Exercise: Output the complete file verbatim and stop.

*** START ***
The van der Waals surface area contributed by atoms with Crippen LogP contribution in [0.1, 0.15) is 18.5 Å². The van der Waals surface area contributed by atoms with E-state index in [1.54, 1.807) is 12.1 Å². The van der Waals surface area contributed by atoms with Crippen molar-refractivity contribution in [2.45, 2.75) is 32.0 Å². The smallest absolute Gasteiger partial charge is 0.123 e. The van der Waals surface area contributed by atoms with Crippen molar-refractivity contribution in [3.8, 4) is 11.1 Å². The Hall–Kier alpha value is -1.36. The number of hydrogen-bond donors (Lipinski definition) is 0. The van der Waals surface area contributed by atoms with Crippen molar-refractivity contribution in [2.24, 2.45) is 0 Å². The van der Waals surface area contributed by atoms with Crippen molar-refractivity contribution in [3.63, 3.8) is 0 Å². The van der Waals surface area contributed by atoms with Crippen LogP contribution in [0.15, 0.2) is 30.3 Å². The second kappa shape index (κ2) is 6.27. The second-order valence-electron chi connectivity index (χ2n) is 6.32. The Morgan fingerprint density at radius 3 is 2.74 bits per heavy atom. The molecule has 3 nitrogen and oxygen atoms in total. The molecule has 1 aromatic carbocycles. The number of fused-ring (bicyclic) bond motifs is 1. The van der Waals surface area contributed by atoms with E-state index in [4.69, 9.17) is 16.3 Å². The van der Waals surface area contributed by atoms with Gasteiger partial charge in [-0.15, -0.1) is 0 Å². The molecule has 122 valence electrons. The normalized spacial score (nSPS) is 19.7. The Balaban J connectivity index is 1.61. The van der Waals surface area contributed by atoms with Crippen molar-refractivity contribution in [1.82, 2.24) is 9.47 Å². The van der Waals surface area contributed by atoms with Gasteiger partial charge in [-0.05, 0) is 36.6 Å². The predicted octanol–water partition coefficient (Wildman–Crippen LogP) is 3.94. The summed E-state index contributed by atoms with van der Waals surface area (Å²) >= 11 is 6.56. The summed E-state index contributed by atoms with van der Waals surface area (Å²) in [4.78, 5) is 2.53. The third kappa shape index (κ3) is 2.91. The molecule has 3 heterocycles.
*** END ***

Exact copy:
The van der Waals surface area contributed by atoms with Crippen LogP contribution in [0.1, 0.15) is 18.5 Å². The van der Waals surface area contributed by atoms with E-state index in [1.54, 1.807) is 12.1 Å². The van der Waals surface area contributed by atoms with Crippen molar-refractivity contribution in [2.45, 2.75) is 32.0 Å². The smallest absolute Gasteiger partial charge is 0.123 e. The van der Waals surface area contributed by atoms with Crippen molar-refractivity contribution in [3.8, 4) is 11.1 Å². The Hall–Kier alpha value is -1.36. The number of hydrogen-bond donors (Lipinski definition) is 0. The van der Waals surface area contributed by atoms with Crippen molar-refractivity contribution in [2.24, 2.45) is 0 Å². The van der Waals surface area contributed by atoms with Crippen molar-refractivity contribution in [3.63, 3.8) is 0 Å². The van der Waals surface area contributed by atoms with Crippen LogP contribution in [0.15, 0.2) is 30.3 Å². The second kappa shape index (κ2) is 6.27. The second-order valence-electron chi connectivity index (χ2n) is 6.32. The Morgan fingerprint density at radius 3 is 2.74 bits per heavy atom. The molecule has 3 nitrogen and oxygen atoms in total. The molecule has 1 aromatic carbocycles. The number of fused-ring (bicyclic) bond motifs is 1. The van der Waals surface area contributed by atoms with E-state index in [4.69, 9.17) is 16.3 Å². The van der Waals surface area contributed by atoms with Gasteiger partial charge in [-0.15, -0.1) is 0 Å². The molecule has 122 valence electrons. The normalized spacial score (nSPS) is 19.7. The Balaban J connectivity index is 1.61. The van der Waals surface area contributed by atoms with Crippen molar-refractivity contribution in [1.82, 2.24) is 9.47 Å². The van der Waals surface area contributed by atoms with Gasteiger partial charge in [-0.05, 0) is 36.6 Å². The predicted octanol–water partition coefficient (Wildman–Crippen LogP) is 3.94. The summed E-state index contributed by atoms with van der Waals surface area (Å²) >= 11 is 6.56. The summed E-state index contributed by atoms with van der Waals surface area (Å²) in [4.78, 5) is 2.53. The third kappa shape index (κ3) is 2.91. The molecule has 3 heterocycles.